NEWS & EVENTS
Mathematics, Computer Science, & Physics, 2009
  • Mathematics, Computer Science, & Physics, 2009

     

     

    BashBase: A Database System with Graphical User Interface Front-End
    Kyle Beal
    Mentor: Doreen P. Close

    The Hookstown Volunteer Fire Department holds an annual fundraiser, the Sportsman’s Bash, which entails the sale of 2,500 raffle tickets for various prizes. Realizing the need to track these ticket sales efficiently, a database was designed and implemented using the PostgreSQL database management system. In order to provide a simple and intuitive way to enter and view information in the database, a graphical user interface was also designed and implemented using the Java programming language. The project provided valuable lessons not only in technical areas but on personal levels as well. Issues to be discussed include the requirements gathering process, design and implementation decisions, and the complex personal interactions with the customer thereby highlighting the many intricacies of the software engineering process.

     

     

    Analysis of the Usage of the Golden Ratio in the Music of Mozart and Other Composers
    Abbie Brooker
    Mentor: Keith M. Wilkinson

    First defined in Euclid’s Elements by another name, the golden ratio results from the division of a line segment into two unequal segments such that the length of the shorter segment to the longer is equal to the length of the longer segment to the whole. Many artists and composers have proportioned their works according to the golden ratio, perhaps because of its frequent occurrence in nature or its aesthetically-pleasing qualities. This presentation investigates proportional relationships in the works of Mozart and other composers. A statistical analysis was conducted to determine their level of adherence to the golden ratio. Speculations are discussed as to whether these proportions were used intentionally or occur as the result of an innate sense of form and balance.

     

     

    Google Android: An Open Source Opportunity in the Mobile World
    Michael Herold
    Mentor: David M. Reed

    In 2007, Google made its entry alongside the Open Handset Alliance into the mobile handset market. Their entry comes in the form of Google Android, a mobile operating system. Currently there is one device on the market that uses Android: the HTC G1, from T-Mobile. As a mobile operating system, Google Android can be made to run on many devices, from smartphones and PDAs to miniature embedded computers. It is free and open source and runs on the Linux 2.6 kernel. This presentation discusses the Open Handset Alliance, the architecture of the Android operating system, the process of developing applications for Android, and the pros and cons of such development.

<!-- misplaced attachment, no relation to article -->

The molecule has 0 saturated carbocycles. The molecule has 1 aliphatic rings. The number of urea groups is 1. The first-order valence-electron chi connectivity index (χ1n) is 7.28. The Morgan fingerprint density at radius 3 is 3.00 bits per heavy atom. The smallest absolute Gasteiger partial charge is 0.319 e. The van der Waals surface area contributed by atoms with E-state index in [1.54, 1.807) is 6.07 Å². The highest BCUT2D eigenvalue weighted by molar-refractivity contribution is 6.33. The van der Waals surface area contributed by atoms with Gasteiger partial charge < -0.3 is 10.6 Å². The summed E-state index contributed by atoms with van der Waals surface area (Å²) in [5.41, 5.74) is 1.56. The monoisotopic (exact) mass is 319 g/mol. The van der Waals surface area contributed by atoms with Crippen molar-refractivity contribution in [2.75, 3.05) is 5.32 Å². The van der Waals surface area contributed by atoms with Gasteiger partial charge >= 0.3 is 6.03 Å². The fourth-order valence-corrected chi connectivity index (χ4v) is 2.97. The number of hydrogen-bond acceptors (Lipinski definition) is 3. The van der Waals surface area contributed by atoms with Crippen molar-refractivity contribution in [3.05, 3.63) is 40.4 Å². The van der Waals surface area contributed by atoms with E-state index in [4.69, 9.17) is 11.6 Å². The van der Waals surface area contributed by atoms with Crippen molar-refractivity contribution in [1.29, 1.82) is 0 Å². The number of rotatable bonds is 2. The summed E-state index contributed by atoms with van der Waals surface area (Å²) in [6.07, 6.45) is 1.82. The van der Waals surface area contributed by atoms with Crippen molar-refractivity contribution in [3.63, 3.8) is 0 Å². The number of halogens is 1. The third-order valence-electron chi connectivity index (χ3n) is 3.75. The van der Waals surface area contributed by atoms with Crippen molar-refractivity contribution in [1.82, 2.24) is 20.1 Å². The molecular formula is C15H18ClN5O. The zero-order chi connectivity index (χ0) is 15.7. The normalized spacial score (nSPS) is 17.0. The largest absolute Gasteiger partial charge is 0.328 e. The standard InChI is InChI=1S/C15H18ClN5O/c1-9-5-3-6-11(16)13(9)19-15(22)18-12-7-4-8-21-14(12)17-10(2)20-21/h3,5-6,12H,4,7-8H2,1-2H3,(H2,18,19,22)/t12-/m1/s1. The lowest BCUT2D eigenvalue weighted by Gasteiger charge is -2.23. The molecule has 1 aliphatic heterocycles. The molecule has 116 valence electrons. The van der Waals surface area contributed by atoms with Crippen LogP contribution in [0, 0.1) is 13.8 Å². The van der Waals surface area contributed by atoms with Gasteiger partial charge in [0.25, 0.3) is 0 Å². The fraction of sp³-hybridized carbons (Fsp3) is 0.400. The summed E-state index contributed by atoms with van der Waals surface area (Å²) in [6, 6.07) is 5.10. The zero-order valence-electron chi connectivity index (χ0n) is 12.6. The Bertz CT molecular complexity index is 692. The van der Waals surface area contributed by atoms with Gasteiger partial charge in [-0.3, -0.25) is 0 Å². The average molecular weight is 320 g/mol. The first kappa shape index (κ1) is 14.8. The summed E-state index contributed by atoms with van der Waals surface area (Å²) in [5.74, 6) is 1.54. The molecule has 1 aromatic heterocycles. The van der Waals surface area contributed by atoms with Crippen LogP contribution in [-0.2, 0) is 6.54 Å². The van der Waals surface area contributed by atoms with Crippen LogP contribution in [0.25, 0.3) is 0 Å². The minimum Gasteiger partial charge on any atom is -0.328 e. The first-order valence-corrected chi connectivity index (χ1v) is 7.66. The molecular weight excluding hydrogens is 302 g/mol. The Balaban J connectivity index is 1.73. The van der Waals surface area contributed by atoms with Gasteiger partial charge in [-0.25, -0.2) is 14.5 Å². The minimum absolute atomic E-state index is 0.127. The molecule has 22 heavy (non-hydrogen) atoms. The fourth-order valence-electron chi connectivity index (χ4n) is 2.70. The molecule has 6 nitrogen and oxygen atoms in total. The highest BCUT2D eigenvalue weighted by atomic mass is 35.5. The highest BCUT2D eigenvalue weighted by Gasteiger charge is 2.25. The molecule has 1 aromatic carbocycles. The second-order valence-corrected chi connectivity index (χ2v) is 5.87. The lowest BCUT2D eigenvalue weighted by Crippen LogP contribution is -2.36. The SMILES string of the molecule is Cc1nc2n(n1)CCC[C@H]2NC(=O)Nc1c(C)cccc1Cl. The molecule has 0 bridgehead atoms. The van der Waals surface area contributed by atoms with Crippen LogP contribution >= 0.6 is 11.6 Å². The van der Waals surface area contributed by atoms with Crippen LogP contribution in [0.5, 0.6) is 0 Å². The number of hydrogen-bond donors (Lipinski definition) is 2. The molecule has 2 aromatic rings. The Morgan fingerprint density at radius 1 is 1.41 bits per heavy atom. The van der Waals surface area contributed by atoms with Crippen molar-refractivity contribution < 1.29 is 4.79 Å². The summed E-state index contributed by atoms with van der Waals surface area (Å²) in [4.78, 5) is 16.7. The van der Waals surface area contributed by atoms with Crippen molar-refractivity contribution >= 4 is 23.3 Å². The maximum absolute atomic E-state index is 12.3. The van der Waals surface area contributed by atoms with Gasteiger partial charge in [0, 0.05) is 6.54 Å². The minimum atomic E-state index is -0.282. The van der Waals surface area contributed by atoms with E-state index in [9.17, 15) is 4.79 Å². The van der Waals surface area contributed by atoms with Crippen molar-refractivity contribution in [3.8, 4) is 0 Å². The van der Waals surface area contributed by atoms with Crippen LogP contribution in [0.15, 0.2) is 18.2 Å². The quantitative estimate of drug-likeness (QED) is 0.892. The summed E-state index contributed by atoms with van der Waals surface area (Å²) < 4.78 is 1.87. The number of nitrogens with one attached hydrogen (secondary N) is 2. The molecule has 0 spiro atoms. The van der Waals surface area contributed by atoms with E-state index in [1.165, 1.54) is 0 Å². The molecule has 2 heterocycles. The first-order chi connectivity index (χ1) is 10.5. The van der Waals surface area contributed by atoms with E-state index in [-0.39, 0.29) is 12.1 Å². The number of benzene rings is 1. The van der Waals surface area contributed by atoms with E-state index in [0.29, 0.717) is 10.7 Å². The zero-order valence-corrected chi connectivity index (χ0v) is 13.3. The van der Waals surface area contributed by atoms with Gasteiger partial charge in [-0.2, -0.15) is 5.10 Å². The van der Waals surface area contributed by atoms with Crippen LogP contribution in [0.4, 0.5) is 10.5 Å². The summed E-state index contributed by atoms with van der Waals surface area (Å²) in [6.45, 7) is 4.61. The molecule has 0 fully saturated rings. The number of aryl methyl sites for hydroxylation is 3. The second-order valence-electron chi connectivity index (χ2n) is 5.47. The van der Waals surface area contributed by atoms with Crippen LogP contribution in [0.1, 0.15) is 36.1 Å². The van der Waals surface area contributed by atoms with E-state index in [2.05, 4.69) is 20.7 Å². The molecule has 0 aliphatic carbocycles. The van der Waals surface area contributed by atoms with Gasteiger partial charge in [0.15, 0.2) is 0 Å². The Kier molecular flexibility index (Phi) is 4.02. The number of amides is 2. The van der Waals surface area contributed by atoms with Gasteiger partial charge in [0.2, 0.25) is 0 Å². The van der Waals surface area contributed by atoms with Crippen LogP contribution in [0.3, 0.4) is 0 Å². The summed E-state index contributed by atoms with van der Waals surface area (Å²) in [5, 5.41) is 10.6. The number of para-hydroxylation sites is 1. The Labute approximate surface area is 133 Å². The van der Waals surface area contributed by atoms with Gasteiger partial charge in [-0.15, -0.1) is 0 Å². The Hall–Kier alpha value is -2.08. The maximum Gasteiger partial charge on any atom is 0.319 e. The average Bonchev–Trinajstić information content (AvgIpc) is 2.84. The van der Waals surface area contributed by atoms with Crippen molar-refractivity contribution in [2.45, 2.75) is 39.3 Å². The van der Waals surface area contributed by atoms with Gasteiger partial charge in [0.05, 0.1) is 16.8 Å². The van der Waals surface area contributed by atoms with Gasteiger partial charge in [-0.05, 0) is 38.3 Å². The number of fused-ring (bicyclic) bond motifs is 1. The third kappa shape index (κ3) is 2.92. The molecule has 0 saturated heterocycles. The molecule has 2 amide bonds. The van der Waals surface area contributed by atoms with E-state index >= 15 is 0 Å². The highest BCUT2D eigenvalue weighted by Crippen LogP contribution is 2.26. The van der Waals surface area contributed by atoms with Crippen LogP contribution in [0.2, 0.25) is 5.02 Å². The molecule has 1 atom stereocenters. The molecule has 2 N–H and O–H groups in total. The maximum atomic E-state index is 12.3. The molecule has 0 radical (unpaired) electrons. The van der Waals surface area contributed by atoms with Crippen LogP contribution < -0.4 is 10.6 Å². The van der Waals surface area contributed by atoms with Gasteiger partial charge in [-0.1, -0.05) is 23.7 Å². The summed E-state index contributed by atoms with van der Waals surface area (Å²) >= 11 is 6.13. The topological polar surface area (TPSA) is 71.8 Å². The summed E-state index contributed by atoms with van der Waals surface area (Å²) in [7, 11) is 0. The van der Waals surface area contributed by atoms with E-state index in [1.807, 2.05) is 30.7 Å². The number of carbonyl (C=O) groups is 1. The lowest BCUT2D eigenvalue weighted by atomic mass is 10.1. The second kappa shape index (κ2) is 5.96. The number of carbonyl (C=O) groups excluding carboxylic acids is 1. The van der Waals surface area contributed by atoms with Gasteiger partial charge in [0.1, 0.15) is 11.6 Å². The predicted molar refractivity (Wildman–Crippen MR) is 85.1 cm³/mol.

Mathematics and Its Role In Card Magic
    Scott Huff
    Mentor: Jonathan Stadler

    The Perfect Shuffle is a difficult and elusive card technique known by few and performed by even fewer. It has some astounding applications within the world of card magic and crooked gambling, and the mathematics behind the perfect shuffle is nearly as impressive. I focus on the mathematics that allows cards to be brought to specific locations in the deck, and even for the entire deck to return to original order after clearly shuffling. Any mathematics required to understand the perfect shuffle are explained during the presentation. To conclude we analyze a popular magic effect that relies on the perfect shuffle technique.

     

     

    Application of a Novel Microbial Fuel Cell Design for Voltage Production in a Sus domesticus Manure Holding Area
    Rachel A. Yoho
    Mentors: Nancy Swails, Patrick Shields

    A novel microbial fuel cell design has been applied at a commercial agricultural production facility in order to create voltage production from a Sus domesticus manure substrate. Microbial Fuel Cells (MFC) use bacteria present in the S. domesticus manure substrate to generate electricity. Previous studies have shown that the manure is a viable fuel source. This study adapts a previously productive fuel cell design for application as an alternative fuel source in a large-scale production location. The design uses carbon cloth electrodes of a style 1001, as defined by Fabric Development, Inc., Quakertown, PA. Previous testing (N = 19) revealed that this design effectively produced voltages maximizing at 0.303 V from a 3.8 liter environment. Studies include analysis of the bacterial load of the manure and identification of the most prevalent species in order to further increase the output of each MFC. The physical characteristics of the cell including the internal resistance, total electrical capacity, peak production and lifetime usage are also being evaluated. These studies, performed under actual conditions serve as the basis for future applications at other commercial locations, including those with other vertebrate species.